QCMD: Molecular Simulations

QCMD: Molecular Simulations

In the group, we use molecular dynamics simulations and modern quantum chemical calculations to investigate electrolyte solutions and solar cell materials.
We work in close collaboration with experimental groups employing x-ray, IR and NMR and time-resolved spectroscopies. Especially, the relation between molecular dynamics and electronic structure changes is explored.

If you are interested in a Master project, Ph.D. studies, or a Post-doc, or if you are in general curious about what we do, do not hesitate to contact us.

Recent research highlights:

Proton transfer reactions
Ultra-fast dynamics
Bond dissociation
Hydrogen-bond dynamics


Hydrogen bonding and electronic structure of liquid solutions

With ab initio molecular dynamics simulations, we explore molecular interaction and dynamics in aqueous solutions and molecular liquids. By simulations of experimentals observables, we can validate the accuracy of the simulations and enrich the interpretation of molecular probes, like infra-red, photo-electron and X-ray spectroscopy. In particular, we are studying the influence of ultra-fast dynamics and hydrogen bonding on electronic properties of solutes.

Accurate simulations of X-ray spectra

Using high-level quantum chemistry, we can perform accurate simulations of static and time-resolved X-ray spectra. We are in particular interested in following changes in the electronic structure due to hydrogen-bond dynamics and excited-state dynamics. Using ab initio multi-configurational wave function methods, we have developed tools to study X-ray spectra of metal complexes in different electronic states, and of molecules evolving in core-excited states.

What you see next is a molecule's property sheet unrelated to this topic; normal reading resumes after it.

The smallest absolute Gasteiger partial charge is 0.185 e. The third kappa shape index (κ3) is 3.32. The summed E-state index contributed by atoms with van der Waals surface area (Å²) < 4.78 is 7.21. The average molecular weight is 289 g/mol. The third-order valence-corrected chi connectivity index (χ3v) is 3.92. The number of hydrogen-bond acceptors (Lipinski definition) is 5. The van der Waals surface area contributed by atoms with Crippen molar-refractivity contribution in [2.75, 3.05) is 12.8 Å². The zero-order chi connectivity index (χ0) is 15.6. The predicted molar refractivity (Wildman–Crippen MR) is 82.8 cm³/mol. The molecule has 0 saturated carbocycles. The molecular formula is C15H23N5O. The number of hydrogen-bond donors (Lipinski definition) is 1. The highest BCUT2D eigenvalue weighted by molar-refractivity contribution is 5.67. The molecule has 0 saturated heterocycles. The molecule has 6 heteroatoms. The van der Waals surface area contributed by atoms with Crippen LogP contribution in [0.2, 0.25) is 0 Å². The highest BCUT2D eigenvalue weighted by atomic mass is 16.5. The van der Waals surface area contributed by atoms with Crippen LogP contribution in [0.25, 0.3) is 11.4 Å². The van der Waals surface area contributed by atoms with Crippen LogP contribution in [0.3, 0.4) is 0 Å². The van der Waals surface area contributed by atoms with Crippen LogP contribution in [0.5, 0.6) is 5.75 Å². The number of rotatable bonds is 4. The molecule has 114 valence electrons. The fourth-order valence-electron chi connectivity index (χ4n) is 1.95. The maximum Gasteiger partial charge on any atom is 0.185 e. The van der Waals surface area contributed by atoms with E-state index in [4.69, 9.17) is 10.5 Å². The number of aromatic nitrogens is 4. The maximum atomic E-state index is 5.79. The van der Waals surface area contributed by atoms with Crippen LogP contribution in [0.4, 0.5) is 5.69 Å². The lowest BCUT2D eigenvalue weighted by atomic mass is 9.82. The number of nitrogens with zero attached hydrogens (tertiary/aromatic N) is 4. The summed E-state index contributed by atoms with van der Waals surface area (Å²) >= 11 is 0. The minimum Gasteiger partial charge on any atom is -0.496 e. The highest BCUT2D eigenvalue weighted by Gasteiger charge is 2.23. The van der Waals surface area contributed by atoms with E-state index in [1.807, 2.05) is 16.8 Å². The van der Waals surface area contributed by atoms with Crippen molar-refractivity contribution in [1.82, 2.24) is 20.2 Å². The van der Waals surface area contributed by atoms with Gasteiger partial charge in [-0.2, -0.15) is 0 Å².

Solar cells

Solar cell materials seen from a theory perspective

Theoretical simulations are used to resolve mechanistic details in complex energy materials. In close collaboration with experiment groups exploring various solar cell materials, we are studying the influence of dynamics, interfaces and defects on the electronic structure and X-ray spectra. Recent efforts are devoted to a new promising class of materials called leadhalide perovskites. These have show an unprecedented increase in performance but still have severe limitations.


We gratefully acknowledge financial support from the Swedish research council, the Swedish energy agency, Helmholtz Virtual Institute for Dynamic Pathways in Multidimensional Landscapes, and the People Programme (Marie Curie Actions)
of the European Union's Seventh Framework Programme FP7/2007-2013/ under REA grant agreement no.$317127.
The theoretical studies rely on resources provided by the Swedish National Infrastructure for Computing (SNIC) at the Swedish National Supercomputer Center (NSC), the High Performance Computer Center North (HPC2N), and Chalmers Centre for Computational Science and Engineering (C3SE).



Division of Chemical Physics,
Head of division

Richard Thomas
Room C4:3053
Tel: +46 (0)8 553 787 84
E-mail: rdt@fysik.su.se

Point of contact